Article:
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This is an evolving website and Table Tennis Community. Your suggestions are welcome.

Want a daily injection of Table Tennis? Come read the Larry Hodges Blog! (Entries go up by noon, Mon-Fri; see link on left.) Feel free to comment!

Want to talk Table Tennis? Come join us on the forum. While the focus here is on coaching, the forum is open to any table tennis talk.

Want to Learn? Read the Tip of the Week, study videos, read articles, or find just about any other table tennis coaching site from the menu links. If you know of one, please let us know so we can add it.

Want to Learn more directly? There are two options. See the Video Coaching link for info on having your game analyzed via video. See the Clinics link for info on arranging a clinic in your area, or finding ones that are already scheduled.

If you have any questions, feel free to email, post a note on the forum, or comment on my blog entries.

-Larry Hodges, Director, TableTennisCoaching.com

Member, USA Table Tennis Hall of Fame & USATT Certified National Coach
Professional Coach at the Maryland Table Tennis Center

Recent TableTennisCoaching.com blog posts

Friday, June 23, 2017 - 13:36
June 23, 2017

Upcoming USATT Coaching Courses and Seminars
[I sent the following in as a USATT news item, which should go up soon.  (It's up.) I spent much of yesterday putting together a 19-page presentation I’ll be playing on a projector for my “How to Set Up a Successful Junior Program” seminar, which will be held in a classroom. I also have a one-page outline for my “Intermediate and Advanced Serving” seminar, which will be at the playing hall, but I can pretty much do that one in my sleep. I’ll put both documents online after the Nationals.]

USATT is taking a two-pronged approach to educating our coaches – and players too! Take your pick of an ITTF Coaching Course or a USATT University Seminar at the USA Nationals.

ITTF COACHING COURSES
These are for current and prospective coaches who wish to improve their coaching skills as well as get certified as a USATT and ITTF coach. (Note that when you are certified at ITTF Levels 1, 2, or 3, you are automatically...




Wednesday, June 21, 2017 - 12:28
June 21, 2017

Thursday Off
I need a day off to catch up on things – see you on Friday!

Sports Skills and the Myth of the Natural
The following has a table tennis point to it, but starts out in a fantasy world. I’m currently reading Book Two in the Weird West Tales series by Mike Resnick, four fantasy books which feature the adventures of Doc Holliday in a re-imagined west where Americans, led by Thomas Edison, try to use science to battle the magic of Indians such as Geronimo. In Book One, “The Buntline Special,” we learn what really happened at the shootout at the O.K. Corral, and Holliday takes on the undead Johnny Ringo. In Book Two, “The Doctor and the Kid,” Holliday, now broke due to a horrible loss in a poker game, needs to hunt down and kill Billy the Kid for the reward money. Alas, he can’t, as Geronimo has used his magic so...




Tuesday, June 20, 2017 - 14:00
June 20, 2017

"What I was trained to do long ago..."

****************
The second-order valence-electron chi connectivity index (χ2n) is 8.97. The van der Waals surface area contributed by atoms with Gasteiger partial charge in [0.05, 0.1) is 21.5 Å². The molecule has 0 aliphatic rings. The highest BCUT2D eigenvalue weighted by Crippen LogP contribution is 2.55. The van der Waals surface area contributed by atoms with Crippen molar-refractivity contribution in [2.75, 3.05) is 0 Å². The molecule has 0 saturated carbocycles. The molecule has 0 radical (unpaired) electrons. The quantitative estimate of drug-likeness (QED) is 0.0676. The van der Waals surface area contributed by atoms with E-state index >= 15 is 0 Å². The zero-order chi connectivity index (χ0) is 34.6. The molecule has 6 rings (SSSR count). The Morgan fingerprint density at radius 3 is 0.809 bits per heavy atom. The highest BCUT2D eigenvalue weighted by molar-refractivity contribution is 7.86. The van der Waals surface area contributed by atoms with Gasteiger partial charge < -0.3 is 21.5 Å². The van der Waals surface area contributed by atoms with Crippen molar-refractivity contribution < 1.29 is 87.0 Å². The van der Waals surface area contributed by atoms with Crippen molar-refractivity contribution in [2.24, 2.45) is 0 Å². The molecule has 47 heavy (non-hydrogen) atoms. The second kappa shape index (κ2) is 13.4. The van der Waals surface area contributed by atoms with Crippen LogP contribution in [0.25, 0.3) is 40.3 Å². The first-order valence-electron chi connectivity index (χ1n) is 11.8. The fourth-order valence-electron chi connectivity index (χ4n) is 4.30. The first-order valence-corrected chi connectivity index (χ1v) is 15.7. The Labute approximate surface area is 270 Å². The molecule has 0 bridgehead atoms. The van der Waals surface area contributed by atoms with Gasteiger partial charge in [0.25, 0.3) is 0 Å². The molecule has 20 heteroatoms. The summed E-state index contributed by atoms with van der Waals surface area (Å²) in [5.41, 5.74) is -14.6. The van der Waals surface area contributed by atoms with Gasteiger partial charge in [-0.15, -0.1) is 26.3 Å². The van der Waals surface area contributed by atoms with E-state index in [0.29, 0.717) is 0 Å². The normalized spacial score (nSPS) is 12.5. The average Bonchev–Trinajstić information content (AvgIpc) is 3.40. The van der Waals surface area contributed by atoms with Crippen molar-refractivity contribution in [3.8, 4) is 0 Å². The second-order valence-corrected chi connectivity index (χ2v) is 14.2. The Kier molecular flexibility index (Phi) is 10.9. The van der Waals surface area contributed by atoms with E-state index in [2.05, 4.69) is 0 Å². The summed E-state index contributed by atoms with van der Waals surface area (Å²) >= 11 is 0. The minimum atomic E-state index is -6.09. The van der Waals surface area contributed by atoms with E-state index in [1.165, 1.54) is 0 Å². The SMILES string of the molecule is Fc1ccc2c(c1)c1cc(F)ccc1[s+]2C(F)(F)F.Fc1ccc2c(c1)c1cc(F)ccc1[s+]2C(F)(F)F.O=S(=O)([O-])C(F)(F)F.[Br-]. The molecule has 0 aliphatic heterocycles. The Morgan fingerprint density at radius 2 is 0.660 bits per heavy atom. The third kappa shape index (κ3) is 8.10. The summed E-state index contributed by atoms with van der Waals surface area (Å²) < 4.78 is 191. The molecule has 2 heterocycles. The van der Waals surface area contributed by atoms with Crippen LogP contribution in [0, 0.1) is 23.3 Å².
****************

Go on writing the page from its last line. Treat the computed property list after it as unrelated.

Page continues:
During a coaching session last night I blocked a ball rather wide to my student’s forehand. The student moved wide and made a very nice forehand loop that went extremely wide to my forehand, well outside the corner and moving away from me very rapidly. Several things happened very quickly, all the result of training from long ago, training which coaches now try to give to their students.

First, I did exactly what I was trained to do long ago, and after my block went to the student’s wide forehand, I reflexively moved to cover the potential wide angle return to my forehand. I’m pretty sure most club players would have at most moved marginally over, leaving the wide angle open.  

Second, I did exactly what I was trained to do long ago, and stepped to the ball, instead of leaning or reaching. The ball caught me off guard with the great angle, and I’m pretty sure the great majority of club players, when they saw how wide the ball was going, would have reflexively leaned and lunged at it. As an experiment, stand up for a moment, and lean to your right. Now try moving to...




Monday, June 19, 2017 - 14:01
June 19, 2017

Tip of the Week
Importance of Routine.

Capital Area League - and How to Create Your Own League!
They had their final meetup this past Saturday (at MDTTC) – and results and photos are up, care of Mossa Barandao and Thomas Olausson of PongMobile! There were 116 players on 24 teams this year, all in the Washington DC area (most of Maryland and Northern Virginia). It’s a great activity that brings everyone together for many hours of great fun and competition – without those pesky ratings, by the way! (Of course, you can run a league with or without ratings.) The league will continue again with a new season this Fall.

Interested in creating a league in your area? Here’s the USATT League page, where you can learn how to set up either a Team League or a Singles League (with the USATT League Rating System). If you don’t have one, you...




Friday, June 16, 2017 - 13:58
June 16, 2017

Living a Life of Pong
Sometimes I get so busy from all my table tennis work that I barely can find time to do anything else. I somehow make time for my other interests – science fiction reading & writing, movies, and a few other things, but those are like smoke in a hurricane of table tennis activities. When things get so busy that there’s barely time to breathe, us table tennis people have to remind ourselves that this is the business we have chosen. After all, if we weren’t doing table tennis, what would we be doing? Not table tennis!!! (Horrors!!!)